Check out this year's winners of the Teen Tech Photo contest From the Printed Page to the Digital Age: Solano at 100.
12/20/13 at 9:49AM
12/06/13 at 9:19AM
Is this the beginning or end of a career?
Picture from Cordelia Library
By The Say-er of It
12/06/13 at 9:16AM
Old school air shoes in action!
Picture contributed from Cordelia
By The Say-er of It
11/26/13 at 11:15AM
You Are My Sky
By: Esmeralda S. Cortez
I wish for this day to be happy, I wanted it to be happy. A day of white and smiles, but without warning that day was twisted into something else. A day where white is turned to black and smiles into tears, how would you take it?
I walked the same path I always had, to my favorite café. Like any other ordinary day I stepped inside, took my order, and was seated. By the time my coffee arrived the café became livelier. I always sat by myself and being the small town that it was, everyone knew that I preferred to be alone. I noticed a boy whom I haven’t seen before. He got his order taken and as he looked around to find a seat his gaze landed on me and smiled. He came my way and I wasn’t the only one that saw this, I started to hear whispers from people around me. He sat in the chair seated in front of me and I was confused about why he would sit in front of stranger, with a smile on his face that made me uncomfortable. I just sat there looking at him. Anyone would feel awkward with someone just staring at them, but all he did was smile, and then said a simple ‘hello’. There was a short silence and before I knew it we had a conversation going on about each other and became friends.
Our little meetings became a daily thing; we never had an awkward silence again. I loved him and he loved me. We often went out to eat and did things that other couples did. On our third year together, he took me to my favorite area, the Caters Bridge and proposed to me. Tears rolled down my cheeks and I agreed. Days went by with the news going around about the marriage and as days turned into weeks of preparation the day had finally came where I had to walk down the aisle, my happiest day. So I had thought. Excited for my day I made sure everything was perfect from my hair, eyes, dress, just overall every detail. As I waited behind to wooden door to open to start my walk, I remember my sister coming up to me as the doors open and gave me the worse new that I had ever heard in my life. As I look up to the alter I saw that it was true, my most important person, gone. Then I learned that my husband to-be was stuck in traffic and as he rushed his way through, he had gotten into an accident.
As I look at you being lowered into the ground, you’re not gone, your six feet in my heart , your word will forever be with me ; “Never see anything as if it will ruin your life and that you can’t live on because I’ll always be with you.” As the ceremony is done I thank everyone that came and smile to the sky with the white clouds and not a storm in sight, your promise you kept.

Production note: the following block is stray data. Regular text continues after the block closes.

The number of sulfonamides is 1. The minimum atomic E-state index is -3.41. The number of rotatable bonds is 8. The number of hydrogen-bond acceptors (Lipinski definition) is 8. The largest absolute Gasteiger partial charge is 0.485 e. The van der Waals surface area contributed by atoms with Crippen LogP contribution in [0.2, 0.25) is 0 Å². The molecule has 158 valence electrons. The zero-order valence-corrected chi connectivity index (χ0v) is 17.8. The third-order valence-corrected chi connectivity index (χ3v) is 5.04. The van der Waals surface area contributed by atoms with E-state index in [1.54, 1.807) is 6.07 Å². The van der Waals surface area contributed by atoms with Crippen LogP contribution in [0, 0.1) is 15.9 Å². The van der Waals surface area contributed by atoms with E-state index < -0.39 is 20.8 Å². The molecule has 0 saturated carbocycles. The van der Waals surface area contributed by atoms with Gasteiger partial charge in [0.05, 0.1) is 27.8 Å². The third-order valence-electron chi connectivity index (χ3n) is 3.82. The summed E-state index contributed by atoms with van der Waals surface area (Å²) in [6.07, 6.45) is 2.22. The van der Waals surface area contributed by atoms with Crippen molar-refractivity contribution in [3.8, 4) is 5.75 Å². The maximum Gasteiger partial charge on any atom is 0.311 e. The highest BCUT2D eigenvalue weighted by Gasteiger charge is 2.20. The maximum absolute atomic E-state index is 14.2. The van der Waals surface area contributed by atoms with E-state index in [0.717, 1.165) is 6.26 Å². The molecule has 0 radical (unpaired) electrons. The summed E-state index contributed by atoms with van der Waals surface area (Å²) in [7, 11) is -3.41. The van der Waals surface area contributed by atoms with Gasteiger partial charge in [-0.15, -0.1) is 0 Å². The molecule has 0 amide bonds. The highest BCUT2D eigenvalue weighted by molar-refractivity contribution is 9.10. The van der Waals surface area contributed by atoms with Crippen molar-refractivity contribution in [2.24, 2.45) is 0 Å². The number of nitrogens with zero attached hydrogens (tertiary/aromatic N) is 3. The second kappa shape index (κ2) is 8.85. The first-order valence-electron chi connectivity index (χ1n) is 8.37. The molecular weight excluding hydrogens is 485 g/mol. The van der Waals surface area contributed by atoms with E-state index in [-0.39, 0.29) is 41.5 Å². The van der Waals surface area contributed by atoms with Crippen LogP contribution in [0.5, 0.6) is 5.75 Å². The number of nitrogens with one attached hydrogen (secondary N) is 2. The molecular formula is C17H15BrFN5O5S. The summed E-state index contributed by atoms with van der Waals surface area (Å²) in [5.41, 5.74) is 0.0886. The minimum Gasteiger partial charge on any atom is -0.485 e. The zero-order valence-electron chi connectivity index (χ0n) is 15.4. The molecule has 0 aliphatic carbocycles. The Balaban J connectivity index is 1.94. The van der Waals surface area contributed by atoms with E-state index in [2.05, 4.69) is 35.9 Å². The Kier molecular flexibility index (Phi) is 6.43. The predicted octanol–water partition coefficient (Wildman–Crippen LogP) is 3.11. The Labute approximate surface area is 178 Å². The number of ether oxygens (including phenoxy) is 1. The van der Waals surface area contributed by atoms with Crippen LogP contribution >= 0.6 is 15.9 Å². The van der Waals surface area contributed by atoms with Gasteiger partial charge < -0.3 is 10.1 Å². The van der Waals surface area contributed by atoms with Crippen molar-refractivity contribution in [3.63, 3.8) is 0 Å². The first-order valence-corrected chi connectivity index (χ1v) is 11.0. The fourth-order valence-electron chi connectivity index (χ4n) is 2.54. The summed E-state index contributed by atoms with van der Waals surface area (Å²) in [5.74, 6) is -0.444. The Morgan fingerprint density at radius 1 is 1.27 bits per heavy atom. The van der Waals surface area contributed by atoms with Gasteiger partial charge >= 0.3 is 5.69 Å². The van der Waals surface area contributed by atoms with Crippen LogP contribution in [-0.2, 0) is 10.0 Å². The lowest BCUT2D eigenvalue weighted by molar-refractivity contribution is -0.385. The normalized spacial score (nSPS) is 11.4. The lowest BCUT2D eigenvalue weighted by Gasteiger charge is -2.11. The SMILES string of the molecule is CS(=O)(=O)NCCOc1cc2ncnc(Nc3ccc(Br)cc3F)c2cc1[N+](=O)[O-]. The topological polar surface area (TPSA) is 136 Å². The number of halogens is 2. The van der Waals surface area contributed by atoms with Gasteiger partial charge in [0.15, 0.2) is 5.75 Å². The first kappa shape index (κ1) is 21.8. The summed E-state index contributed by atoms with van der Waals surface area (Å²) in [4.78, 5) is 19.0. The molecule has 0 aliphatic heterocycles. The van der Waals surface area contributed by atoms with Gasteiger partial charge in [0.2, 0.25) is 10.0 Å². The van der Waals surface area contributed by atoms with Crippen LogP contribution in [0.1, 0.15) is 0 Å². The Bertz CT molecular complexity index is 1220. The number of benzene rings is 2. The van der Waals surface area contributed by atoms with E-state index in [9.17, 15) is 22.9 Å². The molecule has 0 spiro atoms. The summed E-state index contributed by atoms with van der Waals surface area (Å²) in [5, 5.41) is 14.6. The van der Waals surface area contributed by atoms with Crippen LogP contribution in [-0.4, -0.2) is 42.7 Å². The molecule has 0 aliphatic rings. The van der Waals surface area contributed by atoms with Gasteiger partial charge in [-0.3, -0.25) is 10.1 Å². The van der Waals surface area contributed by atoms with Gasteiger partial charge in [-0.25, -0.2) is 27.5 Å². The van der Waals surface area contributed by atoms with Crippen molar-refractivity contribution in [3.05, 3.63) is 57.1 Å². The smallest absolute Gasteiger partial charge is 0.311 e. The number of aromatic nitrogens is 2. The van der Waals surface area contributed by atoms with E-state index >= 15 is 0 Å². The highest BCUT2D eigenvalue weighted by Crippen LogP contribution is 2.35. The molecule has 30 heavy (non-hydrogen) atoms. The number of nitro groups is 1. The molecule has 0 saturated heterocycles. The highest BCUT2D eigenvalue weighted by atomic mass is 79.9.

By The Say-er of It
11/19/13 at 9:40AM
Short Story by
Nathan P., a Rodriguez High School student.
My dad and I are sitting on the warm Hawaiian sand with our bare feet above each other’s 10-foot long surfboards. It’s the first time I have ever actually touched a surfboard, and I had watched many deadly surfing documentaries on television a couple of days ago. I explain to my dad my many fears of even trying to learn how to surf, but he tries to relieve me by suggesting that nothing will go wrong.
As we get up off our sandy bottoms, we head towards the blue Pacific Ocean; fears arise as I begin to remember a documentary about some man who got pounded 50 feet below sea level by a massive wave. As my dad begins to strap his foot to his surfboard, I mimic him and do the same to mine. My dad asks me if I’m ready, and, in hesitation, I say “yes.”
We place ourselves on top of our surfboards and begin to pedal away from the beach towards the deep hazardous ocean. Feeling the anxiety rise up within me, I ask my dad if he’ll save me if I drown, and again he replies that nothing will go wrong. As we reach the particular distance away from the beach my dad desired, we stop pedaling and wait for an ideal wave to catch. As I wait for a wave, a documentary transpires in my head. It’s about a guy and girl that were arguing in the ocean and were ignoring each other. As time passed, they eventually noticed that the tides distanced themselves 30 feet from each other. I look over at my father to make sure he’s nearby. He is, and he exclaims, “Hey, Nate! This one is a good one Bruh get ready! Remember how I told you told you how to catch a wave!”
Nervously, I reminisce and echo the four precise steps my dad told me as the 6-foot wave approaches me. Number one, pedal the same direction as the wave and gain as much momentum as possible. Number two, quickly stand up when the wave is about a yard or two away. Number three, distance your feet about shoulder width apart. And number four; be sure to maintain balance and surf. I’m now gliding inside of this water tunnel and aiming towards the end of it. As I finally exit the wave, I glance over to my right and notice that my father is a couple feet along beside me. He stayed close this whole time to guarantee my safety.
This is one of the most memorable and favorite accomplishment that I have ever overcome. Through this adrenaline-charged experience, not only did I learn how to surf, but also I was able to acknowledge the trust of my reassuring father.